My first thoughts on using Vault were focused on a particular subset of the secret sharing problem, namely distribution of database access credentials to Spring-based Java and Groovy applications using connection pools. In Java, connection pools are typically implemented as a Proxy that intercepts calls to the standard database connection factory and instead of creating a new connection a cached connection that has already been created is provided. The connection factory on the other hand knows how to create new connections including owning the database credentials. In Spring both of these objects are typically living in the same context as our application and can be managed by the application. So, given this what happens when a lease expires on a credential in use by the app? At the very least we’d need to provide new credentials to the connection factory. It is probably database dependent as to what happens when the credentials used to establish a connection expire. To be safe we’d likely want to remove any cached connections with expiring credentials from our connection pool, or risk a mass drop in connections at some point. Things get a bit more complicated if we move into a Java EE environment. Here our connection factory is likely owned and managed by the application server rather than the application. So even though I could likely implement an additional proxy to intercept calls to the connection pool in a Spring app and work with the life-cycles of the connection pool and factory to create a solution that could handle automatically getting credentials from Vault and responding to lease renewals and revocations, it sounds really complicated and does nothing to solve the same problem if my target app is written in Python, Go, Elixir, or some other inferior language like Perl or whatever it is people do on Windows.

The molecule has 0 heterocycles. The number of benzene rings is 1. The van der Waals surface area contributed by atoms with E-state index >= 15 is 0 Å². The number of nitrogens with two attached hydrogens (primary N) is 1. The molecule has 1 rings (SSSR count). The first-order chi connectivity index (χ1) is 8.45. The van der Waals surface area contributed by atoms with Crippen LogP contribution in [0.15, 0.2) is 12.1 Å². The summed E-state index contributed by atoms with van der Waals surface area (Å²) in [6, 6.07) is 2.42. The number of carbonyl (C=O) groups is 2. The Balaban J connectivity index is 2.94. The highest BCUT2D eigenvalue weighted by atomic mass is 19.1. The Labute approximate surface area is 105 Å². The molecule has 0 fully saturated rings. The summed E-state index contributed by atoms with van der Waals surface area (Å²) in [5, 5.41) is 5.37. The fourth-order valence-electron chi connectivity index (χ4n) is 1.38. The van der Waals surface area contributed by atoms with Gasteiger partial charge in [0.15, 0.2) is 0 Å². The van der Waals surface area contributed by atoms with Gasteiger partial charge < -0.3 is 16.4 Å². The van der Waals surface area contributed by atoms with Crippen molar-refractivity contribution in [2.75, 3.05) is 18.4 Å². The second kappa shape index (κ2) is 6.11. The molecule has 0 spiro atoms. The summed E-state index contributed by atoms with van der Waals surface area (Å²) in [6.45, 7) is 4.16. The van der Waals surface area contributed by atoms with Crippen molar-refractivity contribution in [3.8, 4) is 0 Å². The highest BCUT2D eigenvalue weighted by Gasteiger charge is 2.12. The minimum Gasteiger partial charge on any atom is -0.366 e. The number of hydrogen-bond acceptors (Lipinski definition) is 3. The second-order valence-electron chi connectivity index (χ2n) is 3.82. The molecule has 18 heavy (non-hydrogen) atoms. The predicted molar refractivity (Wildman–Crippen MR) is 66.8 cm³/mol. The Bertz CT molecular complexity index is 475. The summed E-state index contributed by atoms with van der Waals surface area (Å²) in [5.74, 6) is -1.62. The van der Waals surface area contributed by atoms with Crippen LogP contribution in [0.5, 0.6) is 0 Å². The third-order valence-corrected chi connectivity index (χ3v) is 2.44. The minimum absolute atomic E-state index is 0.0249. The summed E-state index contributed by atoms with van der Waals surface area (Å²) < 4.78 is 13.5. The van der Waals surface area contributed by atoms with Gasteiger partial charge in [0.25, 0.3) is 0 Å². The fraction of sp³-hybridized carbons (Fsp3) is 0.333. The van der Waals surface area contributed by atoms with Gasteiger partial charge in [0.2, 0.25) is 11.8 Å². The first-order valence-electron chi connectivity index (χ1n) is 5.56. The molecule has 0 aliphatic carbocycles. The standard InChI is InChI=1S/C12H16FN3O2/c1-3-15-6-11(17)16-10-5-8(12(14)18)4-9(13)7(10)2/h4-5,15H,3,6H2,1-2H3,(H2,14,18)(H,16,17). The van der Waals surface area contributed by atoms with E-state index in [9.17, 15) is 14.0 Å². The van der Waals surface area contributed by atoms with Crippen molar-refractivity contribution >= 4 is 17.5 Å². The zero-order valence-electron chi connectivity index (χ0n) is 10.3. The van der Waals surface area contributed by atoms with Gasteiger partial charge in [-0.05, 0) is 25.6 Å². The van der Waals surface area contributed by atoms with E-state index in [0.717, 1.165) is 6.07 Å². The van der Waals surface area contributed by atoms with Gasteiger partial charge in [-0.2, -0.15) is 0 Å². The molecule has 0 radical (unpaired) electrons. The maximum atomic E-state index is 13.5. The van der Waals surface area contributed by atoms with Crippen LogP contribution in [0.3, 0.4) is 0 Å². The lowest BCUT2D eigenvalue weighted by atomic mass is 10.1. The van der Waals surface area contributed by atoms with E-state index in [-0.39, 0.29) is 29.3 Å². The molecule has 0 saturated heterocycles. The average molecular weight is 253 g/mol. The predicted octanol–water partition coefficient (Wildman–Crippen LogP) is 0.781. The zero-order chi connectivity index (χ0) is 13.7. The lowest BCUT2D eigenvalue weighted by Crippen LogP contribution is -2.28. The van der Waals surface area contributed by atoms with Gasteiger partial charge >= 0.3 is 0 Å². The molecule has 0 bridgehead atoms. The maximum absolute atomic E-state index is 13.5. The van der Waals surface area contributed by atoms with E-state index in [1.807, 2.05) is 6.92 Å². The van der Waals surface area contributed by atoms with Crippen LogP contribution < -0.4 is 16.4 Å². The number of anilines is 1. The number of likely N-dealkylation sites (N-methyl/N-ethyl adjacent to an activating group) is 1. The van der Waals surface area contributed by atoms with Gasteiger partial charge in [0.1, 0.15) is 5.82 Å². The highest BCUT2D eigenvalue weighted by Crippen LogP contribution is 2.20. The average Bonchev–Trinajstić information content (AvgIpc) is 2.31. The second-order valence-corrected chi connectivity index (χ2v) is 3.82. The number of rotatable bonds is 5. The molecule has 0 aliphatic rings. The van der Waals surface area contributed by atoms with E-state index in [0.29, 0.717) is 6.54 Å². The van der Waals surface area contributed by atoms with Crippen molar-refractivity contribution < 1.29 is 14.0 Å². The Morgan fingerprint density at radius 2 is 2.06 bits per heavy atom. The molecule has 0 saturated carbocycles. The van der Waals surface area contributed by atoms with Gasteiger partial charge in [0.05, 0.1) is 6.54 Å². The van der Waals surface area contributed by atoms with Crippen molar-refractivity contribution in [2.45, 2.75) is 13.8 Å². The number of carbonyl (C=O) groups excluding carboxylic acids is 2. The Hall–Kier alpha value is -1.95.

Solution 2.0

Before I spent a lot of time thinking about how to integrate Vault with my Spring apps it had occurred to me that I could simply write a configuration file with the Vault credentials, load those into my app, and just restart each time I get new credentials. But I dismissed the thought almost immediately as far to simple. Several things happened that changed my mind. First, I discovered that consul-template had added support for Vault almost a year ago. Second, the size of the Java only solution was growing rapidly and I wasn’t certain that a solution there wouldn’t require completely replacing the connection factory each time the credentials updated. This could easily lead to memory leaks since the connection factory is typically a singleton with a life-cycle matching that of the application, so any bugs anywhere in those Java libraries that improperly hold references probably haven’t been discovered. Third, I was explaining the situation to a friend and the act of saying it out loud made me realize that it was way overly complicated and possibly just a little too clever, and he agreed. Clever almost never makes sense when you get paged at 2 AM. Fourth, while either solution introduces new dependencies into the system as a whole, this dependency would not be directly on the critical processing path for incoming requests.